The VMS has been critical in providing effective cues of the effects of the external load to the pilot. With its large motion capabilities and accurate modeling of the complex interaction between the helicopter and its swinging load, the VMS delivers realistic simulation that is advancing helicopter design standards.

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Very few experiments at the VMS are actually confined to one type of research; in fact, most experiments overlap considerably. Although the tiltrotor experiment focused on guidance, the approaches were evaluated by their handling qualities. The displays for the supersonic transport depended on a radically new control system. The Slung Load experiments, designed to address handling qualities standards, have led to control laws that are being considered to lengthen the life of the Army’s Chinook helicopter.

One project that involved many areas of research conducted several simulations of a short-takeoff/vertical-landing (STOVL) supersonic fighter. The VMS provided the realistic piloted simulation that helped take the design of this aircraft to a new level.

STOVL aircraft, like the Harrier jet at left, typically handle with the least stability at low airspeeds, such as when landing, taking off, or transitioning between a hover and wing-borne flight. In addition, their role often requires them to land in small areas, either in confined spaces on land or aboard small aircraft carriers. Finally, STOVL aircraft often operate in adverse conditions, with wind turbulence, rough seas, or low visibility.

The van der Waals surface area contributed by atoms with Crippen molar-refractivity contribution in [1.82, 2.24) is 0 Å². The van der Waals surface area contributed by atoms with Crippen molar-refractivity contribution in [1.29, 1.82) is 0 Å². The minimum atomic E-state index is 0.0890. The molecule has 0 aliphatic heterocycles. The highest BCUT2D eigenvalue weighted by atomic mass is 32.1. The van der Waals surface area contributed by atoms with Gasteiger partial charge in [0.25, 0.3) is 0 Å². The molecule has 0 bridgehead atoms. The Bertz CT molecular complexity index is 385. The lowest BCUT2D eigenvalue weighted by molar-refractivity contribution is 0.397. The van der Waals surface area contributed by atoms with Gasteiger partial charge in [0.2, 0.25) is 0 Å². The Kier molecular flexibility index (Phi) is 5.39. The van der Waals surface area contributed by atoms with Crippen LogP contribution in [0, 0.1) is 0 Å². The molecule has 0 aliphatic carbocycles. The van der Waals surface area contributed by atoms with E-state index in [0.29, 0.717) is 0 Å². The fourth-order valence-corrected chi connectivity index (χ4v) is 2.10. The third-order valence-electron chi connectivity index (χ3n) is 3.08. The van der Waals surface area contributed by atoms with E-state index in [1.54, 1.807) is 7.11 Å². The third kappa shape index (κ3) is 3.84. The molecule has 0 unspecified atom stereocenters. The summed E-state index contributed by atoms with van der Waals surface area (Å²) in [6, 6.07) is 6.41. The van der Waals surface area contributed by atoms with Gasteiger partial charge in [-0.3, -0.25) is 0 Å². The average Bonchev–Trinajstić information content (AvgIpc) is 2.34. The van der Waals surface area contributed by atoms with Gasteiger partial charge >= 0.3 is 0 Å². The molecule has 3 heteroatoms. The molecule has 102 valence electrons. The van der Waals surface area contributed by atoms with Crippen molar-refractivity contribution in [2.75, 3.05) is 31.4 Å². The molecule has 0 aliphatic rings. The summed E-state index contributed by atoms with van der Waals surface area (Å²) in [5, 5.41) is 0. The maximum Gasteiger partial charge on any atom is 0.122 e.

In order to improve the aircraft's performance in these demanding conditions, the Advanced STOVL project developed and tested integrated control, guidance, and display systems. New control laws were written and implemented to provide more precise handling of the aircraft at low speed. In addition, guidance and displays were developed that, for the first time, enabled a STOVL aircraft to use pursuit tracking.

Pursuit tracking is presented to the pilot on a head-up display. It has two symbols: one shows where the aircraft is headed, and the other indicates the ideal flight path. By aligning the two symbols, a pilot can fly to the intended landing area in poor visibility and come to a hover above a designated landing spot with precision.